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Riding Horseback with Sylvia Plath
by Lyn Lifshin

She was more hands on. I had taken
a few lessons as a child, but she wanted
to plunge in. I told her I didn't want
any injuries. Ballet was my obsession
and even a mild Achilles tendon ache
or sore knee makes me seethe. She
was a good dancer, you should have
seen her in that tight red dress, blonde
hair. Neither of us were as blonde as
we pretended. What isn't an illusion
with poets? Stages of trying to pare
everything down, poems, our legs,

our whole bodies. Not that she was
ever as plump as I was. I painted
horses, as she did, fell in love with
their beauty, wildness. We both fell
for those enormous mahogany eyes,
as we did for many similar lovers:
big untamable, a little scary. We
could lose ourselves in their
manes, leave whatever was most
terrifying or hideous out of sight.
When I wrote about Ruffian, the
gorgeous tragic race horse, Sylvia

understood how the world went
away, as when she brushed Ariel,
loosed the caked mud from her
flanks and tail. There was no one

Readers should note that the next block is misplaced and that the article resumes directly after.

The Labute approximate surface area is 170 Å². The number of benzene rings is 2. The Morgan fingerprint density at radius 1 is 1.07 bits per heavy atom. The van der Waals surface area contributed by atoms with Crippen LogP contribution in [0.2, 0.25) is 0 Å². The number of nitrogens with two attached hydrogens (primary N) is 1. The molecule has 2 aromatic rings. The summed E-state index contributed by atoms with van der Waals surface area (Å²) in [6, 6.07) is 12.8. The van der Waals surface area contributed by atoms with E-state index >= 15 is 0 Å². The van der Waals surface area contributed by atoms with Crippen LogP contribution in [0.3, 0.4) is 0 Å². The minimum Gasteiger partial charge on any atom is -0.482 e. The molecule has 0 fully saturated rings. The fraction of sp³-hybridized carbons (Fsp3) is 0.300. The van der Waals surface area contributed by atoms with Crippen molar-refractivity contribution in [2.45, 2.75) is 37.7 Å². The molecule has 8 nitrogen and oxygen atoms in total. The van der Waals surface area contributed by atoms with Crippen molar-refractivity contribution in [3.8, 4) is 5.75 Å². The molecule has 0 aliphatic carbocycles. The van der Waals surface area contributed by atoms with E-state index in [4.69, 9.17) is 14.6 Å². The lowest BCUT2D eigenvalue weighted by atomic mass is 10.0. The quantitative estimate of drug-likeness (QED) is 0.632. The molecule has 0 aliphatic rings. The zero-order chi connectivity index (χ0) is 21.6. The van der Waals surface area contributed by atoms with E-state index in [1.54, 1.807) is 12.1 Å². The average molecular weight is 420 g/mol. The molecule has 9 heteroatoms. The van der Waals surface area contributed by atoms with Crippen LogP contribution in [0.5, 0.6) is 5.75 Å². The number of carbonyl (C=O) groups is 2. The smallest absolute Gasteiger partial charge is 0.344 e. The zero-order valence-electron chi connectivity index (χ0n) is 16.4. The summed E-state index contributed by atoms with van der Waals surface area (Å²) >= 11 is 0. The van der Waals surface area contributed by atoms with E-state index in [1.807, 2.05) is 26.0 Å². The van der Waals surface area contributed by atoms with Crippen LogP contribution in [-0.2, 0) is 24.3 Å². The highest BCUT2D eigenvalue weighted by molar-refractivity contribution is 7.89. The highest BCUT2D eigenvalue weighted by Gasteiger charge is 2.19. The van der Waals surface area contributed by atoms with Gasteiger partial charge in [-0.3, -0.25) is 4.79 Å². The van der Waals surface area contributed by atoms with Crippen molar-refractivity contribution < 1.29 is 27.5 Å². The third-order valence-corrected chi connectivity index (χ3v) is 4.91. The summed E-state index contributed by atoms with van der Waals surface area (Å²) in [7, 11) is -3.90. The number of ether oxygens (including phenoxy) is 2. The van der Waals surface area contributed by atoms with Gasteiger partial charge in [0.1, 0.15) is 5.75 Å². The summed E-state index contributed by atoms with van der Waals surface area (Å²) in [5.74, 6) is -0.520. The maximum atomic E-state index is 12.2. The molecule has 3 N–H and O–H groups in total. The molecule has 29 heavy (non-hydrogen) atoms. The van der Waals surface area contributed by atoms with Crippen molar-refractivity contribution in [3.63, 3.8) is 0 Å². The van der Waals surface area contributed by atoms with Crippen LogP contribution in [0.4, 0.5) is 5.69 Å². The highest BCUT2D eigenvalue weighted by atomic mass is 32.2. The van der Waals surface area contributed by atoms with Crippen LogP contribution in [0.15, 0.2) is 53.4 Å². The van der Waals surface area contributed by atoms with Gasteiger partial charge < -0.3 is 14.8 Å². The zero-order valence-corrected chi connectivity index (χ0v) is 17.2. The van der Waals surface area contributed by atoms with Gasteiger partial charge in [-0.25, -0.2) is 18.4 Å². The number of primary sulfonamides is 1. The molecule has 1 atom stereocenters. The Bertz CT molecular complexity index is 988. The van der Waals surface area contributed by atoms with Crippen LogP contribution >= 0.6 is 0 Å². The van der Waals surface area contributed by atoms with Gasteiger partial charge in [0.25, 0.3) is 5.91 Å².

to bother her, no nasty notes from men,
no over-worried mother's calls or
letters, intrusions we both knew
too well and couldn't quite deal
with. No one was telling us
what to do when we were lost
in horses. No advice, threats,
warnings. We both had had it
being told what to do

Early morning, before it's light,
to be one with a horse, especially
if it's your birthday: ecstasy.
Sometimes, it's as though
it's too much to be charming,
and still, give up wildness.
When Sylvia rode Ariel
as dark sky began to lose
its ink, she broke for that
moment, out of everything
holding her, as I did with Ruffian,
cantering, galloping, airborne,

no longer daughter, mother, wife


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